“The funny thing is that I’ve taught her too well. She’s winning more and more of our little exchanges now.”

So, you’re employing method acting?

“Yes! It’s my first entry into method acting. That is actually true.”

What are fans like to you when you meet them?

“They’re really, really nice. I was just in Spain to promote a film called Mama. I didn’t know Game of Thrones was a big hit in Spain, but it is. So I was dreading this signing event at a department store, I thought it’d be empty. But no, it was packed. And they all want to kiss.
“Sometimes people ask me, since you play this guy, do people hate him. And no, people really seem to embrace Jaime.
“There was one weird encounter. It was this young kid, a waiter in a restaurant in Belfast. He came over and asked, very politely, if he could have my autograph. And I said sure, yeah.  And he said, “You’re a real shit, aren’t you?” And I stopped and looked at him, and he said again, “You’re a real shit?” And I asked, “You mean… Jaime?” “Yeah.”
“And so I went and signed the autograph, and he told me, “I fucking hate you.” That was the only time someone’s ever said something nasty to me. My friend who was with me at the restaurant was freaked out by it.”

Game of Thrones has been a great springboard for you, and many actors. You’re in Mama, you’re going to be in the Tom Cruise film Oblivion. Is it hard to balance these other projects with Game of Thrones?

“It’s great. I’m certainly not complaining. But if I had to choose, I would do Game of Thrones year-round. It’s so fun. It’s an amazing job to have.”

What can you tell us about Oblivion?

“It’s funny you ask. I got a memo about this, which told me, “Say nothing about Sykes.” Sykes is my character.”

Have you ever considered moving to L.A. or New York, as so many other actors do?

“No. I have a family and we live in Denmark, so there’s school and family… We’ve talked about it, of course. But you know, I move to L.A. and then we’re separated anwyays. Last year I was working in Belfast, Croatia, New Orleans, Dublin… and this January, we shot a short sequence from this season in L.A.”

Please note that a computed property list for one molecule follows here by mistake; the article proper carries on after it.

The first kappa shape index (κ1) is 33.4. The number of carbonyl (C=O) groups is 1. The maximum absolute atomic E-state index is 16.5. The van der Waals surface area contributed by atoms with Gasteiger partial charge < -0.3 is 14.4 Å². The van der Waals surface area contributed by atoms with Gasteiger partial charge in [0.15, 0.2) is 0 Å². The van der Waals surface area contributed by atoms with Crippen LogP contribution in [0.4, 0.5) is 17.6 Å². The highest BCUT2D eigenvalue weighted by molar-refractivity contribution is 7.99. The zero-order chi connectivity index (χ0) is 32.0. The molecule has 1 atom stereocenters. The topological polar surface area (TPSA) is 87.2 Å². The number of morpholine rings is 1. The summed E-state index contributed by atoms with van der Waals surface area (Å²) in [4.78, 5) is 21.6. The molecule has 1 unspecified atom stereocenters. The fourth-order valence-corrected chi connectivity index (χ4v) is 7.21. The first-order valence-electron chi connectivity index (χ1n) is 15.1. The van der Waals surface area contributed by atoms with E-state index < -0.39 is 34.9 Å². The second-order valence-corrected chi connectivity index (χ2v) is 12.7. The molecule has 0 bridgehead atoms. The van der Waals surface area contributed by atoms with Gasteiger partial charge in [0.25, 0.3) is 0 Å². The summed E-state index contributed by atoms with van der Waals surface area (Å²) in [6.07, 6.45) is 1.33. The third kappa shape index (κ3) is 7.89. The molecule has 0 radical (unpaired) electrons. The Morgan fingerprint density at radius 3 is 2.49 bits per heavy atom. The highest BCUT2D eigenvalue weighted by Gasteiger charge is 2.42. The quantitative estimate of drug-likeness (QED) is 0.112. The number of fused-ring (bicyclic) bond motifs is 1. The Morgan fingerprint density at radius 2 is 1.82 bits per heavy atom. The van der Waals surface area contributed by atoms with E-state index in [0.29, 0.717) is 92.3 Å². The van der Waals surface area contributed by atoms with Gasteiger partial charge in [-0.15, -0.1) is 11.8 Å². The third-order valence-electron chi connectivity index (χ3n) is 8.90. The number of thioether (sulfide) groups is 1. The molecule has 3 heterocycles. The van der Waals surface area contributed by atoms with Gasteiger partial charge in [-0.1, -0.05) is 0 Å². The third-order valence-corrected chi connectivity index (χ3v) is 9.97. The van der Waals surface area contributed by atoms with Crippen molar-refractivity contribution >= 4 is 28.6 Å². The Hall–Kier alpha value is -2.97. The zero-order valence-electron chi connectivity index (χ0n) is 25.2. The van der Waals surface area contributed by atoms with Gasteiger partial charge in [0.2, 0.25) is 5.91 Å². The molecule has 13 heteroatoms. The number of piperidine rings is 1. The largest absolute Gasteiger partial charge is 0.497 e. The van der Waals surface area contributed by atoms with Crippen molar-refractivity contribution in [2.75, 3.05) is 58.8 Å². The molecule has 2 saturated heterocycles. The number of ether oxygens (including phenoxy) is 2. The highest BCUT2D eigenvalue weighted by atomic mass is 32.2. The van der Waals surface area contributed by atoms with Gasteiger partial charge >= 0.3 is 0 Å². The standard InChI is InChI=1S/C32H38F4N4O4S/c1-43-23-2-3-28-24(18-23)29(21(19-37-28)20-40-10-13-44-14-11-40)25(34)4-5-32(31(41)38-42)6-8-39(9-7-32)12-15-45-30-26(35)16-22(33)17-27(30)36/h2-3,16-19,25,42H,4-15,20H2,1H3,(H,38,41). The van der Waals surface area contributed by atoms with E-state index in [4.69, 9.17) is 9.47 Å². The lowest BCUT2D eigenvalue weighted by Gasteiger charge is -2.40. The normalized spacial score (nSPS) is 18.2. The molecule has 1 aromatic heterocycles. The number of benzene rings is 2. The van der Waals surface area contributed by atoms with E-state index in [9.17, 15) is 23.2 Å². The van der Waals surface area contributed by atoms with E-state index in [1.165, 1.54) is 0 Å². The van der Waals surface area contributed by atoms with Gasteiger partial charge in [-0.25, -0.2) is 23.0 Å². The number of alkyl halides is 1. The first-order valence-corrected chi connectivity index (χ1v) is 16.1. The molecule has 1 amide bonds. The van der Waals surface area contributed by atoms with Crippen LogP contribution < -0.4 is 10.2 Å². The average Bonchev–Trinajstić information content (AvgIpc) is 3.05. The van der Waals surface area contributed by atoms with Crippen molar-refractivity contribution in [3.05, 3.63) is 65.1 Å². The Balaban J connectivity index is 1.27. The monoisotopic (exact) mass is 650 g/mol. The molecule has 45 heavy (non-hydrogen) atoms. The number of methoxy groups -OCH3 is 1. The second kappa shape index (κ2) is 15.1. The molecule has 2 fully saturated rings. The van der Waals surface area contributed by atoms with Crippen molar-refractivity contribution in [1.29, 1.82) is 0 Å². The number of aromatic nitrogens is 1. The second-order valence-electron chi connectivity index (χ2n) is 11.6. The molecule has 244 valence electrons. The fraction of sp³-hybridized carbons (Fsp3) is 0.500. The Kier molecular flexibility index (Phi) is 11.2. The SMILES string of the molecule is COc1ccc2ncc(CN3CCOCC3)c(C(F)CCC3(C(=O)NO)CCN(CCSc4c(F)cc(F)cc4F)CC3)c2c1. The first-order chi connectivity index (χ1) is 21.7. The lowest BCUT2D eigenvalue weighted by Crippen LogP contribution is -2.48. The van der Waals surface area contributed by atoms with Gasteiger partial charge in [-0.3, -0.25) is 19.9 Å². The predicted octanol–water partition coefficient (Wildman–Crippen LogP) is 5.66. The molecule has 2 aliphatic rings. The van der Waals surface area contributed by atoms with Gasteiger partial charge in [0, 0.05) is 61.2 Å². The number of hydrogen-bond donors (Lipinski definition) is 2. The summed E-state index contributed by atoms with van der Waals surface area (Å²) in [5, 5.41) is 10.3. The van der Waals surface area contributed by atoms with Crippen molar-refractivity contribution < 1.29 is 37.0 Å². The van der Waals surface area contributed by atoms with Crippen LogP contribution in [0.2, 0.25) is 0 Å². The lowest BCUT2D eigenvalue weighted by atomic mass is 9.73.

Do you enjoy the sword-fighting scenes?

“I’ve done it before, fight choreography. But it’s fun, it’s really like a dance and you need to learn your moves. There are always different obstacles in the fights, which makes them more interesting.”

What do you think people like about Game of Thrones?

“I think it’s that George R.R. Martin created some interesting, three-dimensional characters. At the core, it’s a very intimate study of these characters in the midst of this power struggle. And then it’s set in a vast, epic world. You think it’d be impossible to pull it off on screen, but they did. I’m not surprised they can make the scenes work, because the source material is so rich. But to create this world, that you believe it when you see the Wall, these huge castles that are seamlessly CGId…
“But at the same time, sometimes it’s mysterious why something just clicks.”

What’s the worst part about playing Jaime Lannister?

“I don’t see that there’s a worst part. I really enjoy it. It gets better all the time.”

Is there a concern about being typecast?

“No. It’s inevitable that people will remember you for certain roles, but I’ve been acting for twenty years now and I plan to continue acting after the show.”

The writers have mentioned that fantasy shows like this don’t really win Emmys and Golden Globes—not that that’s really true anymore—but does it take the pressure off to not set out with the aim of impressing the voters so you can win?

“To win an Emmy… it’s taste, really. Homeland won this year—it’s a great show—and my favorite show is Breaking Bad. So for us to even be included in that is huge.”